Mentions: The cumulative distribution of log (serum cotinine) for black and white males is plotted in Figure 1. The points on each line are the respective 50th, 60th, 70th, 80th, and 90th percentiles for the two groups with short-dashed line representing black males and solid line for white males. The vertical long-dash lines are placed at the value of the combined sample percentile estimates and are the cutoff points for the contingency table. We see that both groups start at the respective proportion of values equal to 0.011, with considerable difference between the two. Although the sample sizes are unequal between the groups, they are scaled equally between 0 and 1 as would any cumulative distribution. By placing horizontal lines (dashed for black males and solid for white males) between two of the cutoff points, we see a graphical representation of the contingency table and the test in general. The number of observations in a bin is the number of observations between two combined sample percentile estimates.

Bottom Line: A simple chi-square test for simultaneous testing of these two components is proposed, applicable to both continuous and discrete data.Results of simulation studies are reported to summarize empirical power under several scenarios.We give recommendations for the minimum sample size which is necessary to achieve suitable test performance in specific examples.

View Article: PubMed Central - HTML - PubMed

Affiliation: Department of Biostatistics, Pennington Biomedical Research Center, Louisiana State University, Baton Rouge, LA, USA.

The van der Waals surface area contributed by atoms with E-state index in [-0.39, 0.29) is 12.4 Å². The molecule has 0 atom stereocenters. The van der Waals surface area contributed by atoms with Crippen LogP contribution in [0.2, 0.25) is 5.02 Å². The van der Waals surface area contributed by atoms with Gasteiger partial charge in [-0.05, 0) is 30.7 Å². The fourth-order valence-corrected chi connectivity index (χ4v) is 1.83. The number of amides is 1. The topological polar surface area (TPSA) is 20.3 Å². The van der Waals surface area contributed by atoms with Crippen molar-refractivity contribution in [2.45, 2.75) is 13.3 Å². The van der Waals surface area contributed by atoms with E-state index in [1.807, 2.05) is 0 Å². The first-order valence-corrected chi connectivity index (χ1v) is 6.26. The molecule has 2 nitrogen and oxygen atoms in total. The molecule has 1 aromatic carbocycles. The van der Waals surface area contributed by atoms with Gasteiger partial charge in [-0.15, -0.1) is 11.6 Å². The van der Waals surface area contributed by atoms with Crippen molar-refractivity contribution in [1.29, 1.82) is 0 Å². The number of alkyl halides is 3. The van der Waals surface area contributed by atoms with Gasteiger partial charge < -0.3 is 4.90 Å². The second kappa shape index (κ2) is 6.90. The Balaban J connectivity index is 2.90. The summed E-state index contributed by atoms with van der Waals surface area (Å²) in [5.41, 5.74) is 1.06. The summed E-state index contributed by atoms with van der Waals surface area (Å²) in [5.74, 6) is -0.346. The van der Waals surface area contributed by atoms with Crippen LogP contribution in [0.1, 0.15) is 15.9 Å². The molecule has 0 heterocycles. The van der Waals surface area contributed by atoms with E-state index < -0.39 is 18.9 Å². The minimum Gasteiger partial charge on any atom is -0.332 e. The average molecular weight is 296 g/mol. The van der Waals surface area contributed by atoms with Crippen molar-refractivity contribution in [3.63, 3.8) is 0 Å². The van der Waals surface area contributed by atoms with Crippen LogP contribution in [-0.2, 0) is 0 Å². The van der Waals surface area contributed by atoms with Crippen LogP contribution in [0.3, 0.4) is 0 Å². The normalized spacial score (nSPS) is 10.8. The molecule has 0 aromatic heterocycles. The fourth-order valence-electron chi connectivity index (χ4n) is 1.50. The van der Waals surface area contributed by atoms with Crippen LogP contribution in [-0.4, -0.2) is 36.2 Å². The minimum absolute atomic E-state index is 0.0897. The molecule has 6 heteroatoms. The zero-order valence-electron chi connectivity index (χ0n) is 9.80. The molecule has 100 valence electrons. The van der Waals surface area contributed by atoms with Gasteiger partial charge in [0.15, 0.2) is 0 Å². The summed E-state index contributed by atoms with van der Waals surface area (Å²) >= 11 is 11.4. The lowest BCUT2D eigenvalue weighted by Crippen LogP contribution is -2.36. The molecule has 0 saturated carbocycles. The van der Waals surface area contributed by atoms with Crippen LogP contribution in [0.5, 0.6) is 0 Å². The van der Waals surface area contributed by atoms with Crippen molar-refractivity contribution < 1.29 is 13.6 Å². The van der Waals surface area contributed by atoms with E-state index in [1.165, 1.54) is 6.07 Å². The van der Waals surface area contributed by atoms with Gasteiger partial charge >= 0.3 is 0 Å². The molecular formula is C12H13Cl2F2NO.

ABSTRACT

Zero-inflated distributions are common in statistical problems where there is interest in testing homogeneity of two or more independent groups. Often, the underlying distribution that has an inflated number of zero-valued observations is asymmetric, and its functional form may not be known or easily characterized. In this case, comparisons of the groups in terms of their respective percentiles may be appropriate as these estimates are nonparametric and more robust to outliers and other irregularities. The median test is often used to compare distributions with similar but asymmetric shapes but may be uninformative when there are excess zeros or dissimilar shapes. For zero-inflated distributions, it is useful to compare the distributions with respect to their proportion of zeros, coupled with the comparison of percentile profiles for the observed non-zero values. A simple chi-square test for simultaneous testing of these two components is proposed, applicable to both continuous and discrete data. Results of simulation studies are reported to summarize empirical power under several scenarios. We give recommendations for the minimum sample size which is necessary to achieve suitable test performance in specific examples.

No MeSH data available.